Brush With Predator Inspires Child Safety Tech Startup

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Editor’s Note: Sponsored by Monday Properties and written by, Startup Monday is a weekly column that profiles Arlington-based startups and their founders. The Ground Floor, Monday’s office space for young companies in Rosslyn, is now open. The Metro-accessible space features a 5,000-square-foot common area that includes a kitchen, lounge area, collaborative meeting spaces, and a stage for formal presentations.

uKnow's office at ÜberOffices in RosslynSteven Woda is the founder of buySAFE, a company pioneered online shopping security when it was founded in 2000. He and his brother, co-founder Tim Woda, considered themselves experts in Internet safety. Until 2008.

That year, Tim’s son, a 14-year-old lacrosse player, was pursued through social networks by a child predator who had molested dozens of children before he was eventually arrested.

“We realized the world had changed fast and parents were way behind,” Steven Woda said. “We were Internet security experts, so if it could happen to us, it could happen to anybody.”

That incident was why, after selling buySAFE in 2009, Steven Woda founded uKnow with the stated mission of “powering smart tools to protect and connect digital families.”

uKnow's LaunchpaduKnow provides comprehensive support for parents who are hoping to protect their children — and themselves — against the dangers of the Internet. Its flagship product, uKnowKids, allows parents to monitor their children’s activity on their smartphones and social media to engage with their children at the level parents of previous generations did.

“When I was a kid, kids would have to knock on the door or call the house and ask ‘can Steve come out to play?'” Woda said from his space in ÜberOffices in Rosslyn. “Now, kids get a text, hop down the stairs, say ‘I’m going out,’ and the parents have no idea what is going on.”

Among the ways uKnowKids operates is pulling data from the cloud; even if a child has web aliases, uKnow can “crawl the deep web” and search for similarities to find those profiles. Parents can install the uKnow app on their children’s phones and monitor trends in texting — if their child is texting one person 70 percent of the time one month and stops texting them the next, the parent can know if something is wrong.

Just as important as their technological tools is uKnow’s efforts to educate parents. Woda says uKnow writes articles daily about the technology market, new trends in what kids are doing online and parenting advice.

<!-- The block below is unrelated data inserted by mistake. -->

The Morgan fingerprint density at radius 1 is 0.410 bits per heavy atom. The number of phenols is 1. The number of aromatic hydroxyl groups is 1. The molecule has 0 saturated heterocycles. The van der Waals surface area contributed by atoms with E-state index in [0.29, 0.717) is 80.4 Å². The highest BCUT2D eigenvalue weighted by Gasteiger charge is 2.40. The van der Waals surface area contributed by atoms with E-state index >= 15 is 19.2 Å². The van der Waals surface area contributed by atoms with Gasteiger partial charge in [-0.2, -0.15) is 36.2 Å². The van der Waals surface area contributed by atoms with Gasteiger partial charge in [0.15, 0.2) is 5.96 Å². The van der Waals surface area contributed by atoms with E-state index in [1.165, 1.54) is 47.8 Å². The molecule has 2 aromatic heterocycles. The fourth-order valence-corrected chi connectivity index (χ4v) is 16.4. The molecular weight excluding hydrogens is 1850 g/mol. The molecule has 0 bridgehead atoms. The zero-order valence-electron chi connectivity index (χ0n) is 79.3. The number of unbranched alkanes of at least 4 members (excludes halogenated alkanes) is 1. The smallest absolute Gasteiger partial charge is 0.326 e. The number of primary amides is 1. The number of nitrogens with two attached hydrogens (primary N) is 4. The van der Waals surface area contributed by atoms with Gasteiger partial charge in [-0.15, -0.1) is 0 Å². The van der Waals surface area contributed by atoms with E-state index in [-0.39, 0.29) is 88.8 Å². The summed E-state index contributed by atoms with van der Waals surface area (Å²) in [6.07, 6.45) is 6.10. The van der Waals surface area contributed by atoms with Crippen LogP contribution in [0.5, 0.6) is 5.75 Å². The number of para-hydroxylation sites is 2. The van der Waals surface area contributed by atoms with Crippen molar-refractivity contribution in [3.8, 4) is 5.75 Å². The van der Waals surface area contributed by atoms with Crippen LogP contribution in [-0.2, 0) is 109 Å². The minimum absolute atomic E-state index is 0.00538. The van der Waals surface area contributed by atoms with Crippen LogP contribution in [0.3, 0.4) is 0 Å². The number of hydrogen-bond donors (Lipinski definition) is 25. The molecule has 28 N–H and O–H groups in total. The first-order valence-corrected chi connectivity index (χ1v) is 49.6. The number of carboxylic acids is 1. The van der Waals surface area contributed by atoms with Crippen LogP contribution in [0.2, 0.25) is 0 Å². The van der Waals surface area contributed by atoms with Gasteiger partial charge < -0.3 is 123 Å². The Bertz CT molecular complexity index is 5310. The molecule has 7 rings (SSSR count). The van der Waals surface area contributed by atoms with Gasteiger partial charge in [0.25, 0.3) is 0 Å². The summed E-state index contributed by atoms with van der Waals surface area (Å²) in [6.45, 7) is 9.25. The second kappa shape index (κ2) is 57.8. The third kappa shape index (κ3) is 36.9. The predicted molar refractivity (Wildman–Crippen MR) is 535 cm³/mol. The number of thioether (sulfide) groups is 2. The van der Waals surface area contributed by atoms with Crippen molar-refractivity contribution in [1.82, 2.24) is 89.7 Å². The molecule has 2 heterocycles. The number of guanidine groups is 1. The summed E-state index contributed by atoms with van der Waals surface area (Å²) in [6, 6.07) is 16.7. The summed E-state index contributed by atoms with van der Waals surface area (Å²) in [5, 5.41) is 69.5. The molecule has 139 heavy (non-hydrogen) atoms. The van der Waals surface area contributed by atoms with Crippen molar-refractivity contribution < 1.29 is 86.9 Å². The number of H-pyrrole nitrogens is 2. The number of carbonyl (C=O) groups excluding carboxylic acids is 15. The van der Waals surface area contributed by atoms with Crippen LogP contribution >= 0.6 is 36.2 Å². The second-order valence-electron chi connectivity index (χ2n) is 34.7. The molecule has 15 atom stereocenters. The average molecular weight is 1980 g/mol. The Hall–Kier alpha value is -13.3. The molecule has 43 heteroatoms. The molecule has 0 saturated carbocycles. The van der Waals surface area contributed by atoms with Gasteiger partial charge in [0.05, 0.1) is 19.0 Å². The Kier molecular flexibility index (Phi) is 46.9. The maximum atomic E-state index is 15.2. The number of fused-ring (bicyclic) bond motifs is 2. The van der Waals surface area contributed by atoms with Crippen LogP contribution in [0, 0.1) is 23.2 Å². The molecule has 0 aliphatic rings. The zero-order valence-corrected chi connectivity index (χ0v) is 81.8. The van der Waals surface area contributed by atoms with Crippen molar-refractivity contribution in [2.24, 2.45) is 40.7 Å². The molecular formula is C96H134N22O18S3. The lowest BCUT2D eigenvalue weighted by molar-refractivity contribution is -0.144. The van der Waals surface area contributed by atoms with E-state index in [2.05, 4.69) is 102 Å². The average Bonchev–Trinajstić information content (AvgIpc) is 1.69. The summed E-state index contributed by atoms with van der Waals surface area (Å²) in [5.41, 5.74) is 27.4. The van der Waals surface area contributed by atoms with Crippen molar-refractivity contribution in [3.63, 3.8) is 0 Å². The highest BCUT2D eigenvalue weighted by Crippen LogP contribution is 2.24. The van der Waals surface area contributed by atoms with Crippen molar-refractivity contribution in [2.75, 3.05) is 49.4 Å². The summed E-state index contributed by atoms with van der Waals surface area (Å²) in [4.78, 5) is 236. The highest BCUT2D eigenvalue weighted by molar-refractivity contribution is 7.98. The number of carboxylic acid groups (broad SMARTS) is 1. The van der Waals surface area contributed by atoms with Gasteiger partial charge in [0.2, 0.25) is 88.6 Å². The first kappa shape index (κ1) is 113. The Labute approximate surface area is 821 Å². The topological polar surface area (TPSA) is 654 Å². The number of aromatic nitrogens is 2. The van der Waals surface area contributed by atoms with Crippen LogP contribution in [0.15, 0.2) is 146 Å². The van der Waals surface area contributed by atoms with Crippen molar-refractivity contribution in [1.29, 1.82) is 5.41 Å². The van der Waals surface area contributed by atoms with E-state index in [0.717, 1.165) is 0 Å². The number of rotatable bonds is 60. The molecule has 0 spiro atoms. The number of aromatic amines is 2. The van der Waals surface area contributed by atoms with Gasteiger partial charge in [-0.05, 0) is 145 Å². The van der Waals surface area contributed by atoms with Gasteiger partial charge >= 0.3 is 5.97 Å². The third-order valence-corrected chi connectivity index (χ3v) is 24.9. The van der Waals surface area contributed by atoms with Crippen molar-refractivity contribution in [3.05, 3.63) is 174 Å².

The uKnow team“Most parents don’t understand what the issues actually are,” Woda said. “Parents really want to know what the difference is between Vine and Snapchat, for example. They want to know how their kids are using it and who they’re talking to. We can tell them who the top 10 people are in their child’s digital world. It’s a way to engage your kids, and what parents want most is to be involved.”

uKnow has a team of 12 working out of two different spaces in ÜberOffices. Whereas buySAFE was founded with lots of venture money — and was sold for $30 million, which is when Woda left — uKnow took a different strategy. The company was close to bootstrapped, raising just enough capital to survive leanly every month.

“We wanted to be disciplined and slim before we had a complete business model,” Woda said. “Now, I know what my model looks like, and that’s something that investors like.”

It took almost three years between when uKnow was founded and when it first went to market in early 2012. In the nearly five years uKnow has existed, Woda has raised about $2.5 million, Woda said. He’s considering consolidating back down to one office since he says the company still has the mentality of “seeing if there’s enough money to make it through the month.”

uKnow's Family LocatorThe company is generating significant revenue, however. The direct-to-consumer products are offered as a 30-day free trial before having the option of a $10-per-month subscription or a stripped-down free version. uKnow also powers the family safety product for Comcast and “white labels” its technology for other companies, meaning the companies use the technology and it’s not under uKnow’s brand.

Woda and his team are currently eyeing a round of Series B fundraising, hoping to raise between $4-6 million. Woda said some of the companies with whom they partner have inquired about buying uKnow, which he said he’s considering. No matter what, Woda sees huge potential with his latest startup.

“We’re trying to build a $100 million a year company,” he said. “The problem is huge and it’s only getting bigger. The market is huge… Right now, 25 percent of 9-year-olds have a phone… Our mission is to make sure no child in America goes through what my nephew did.”

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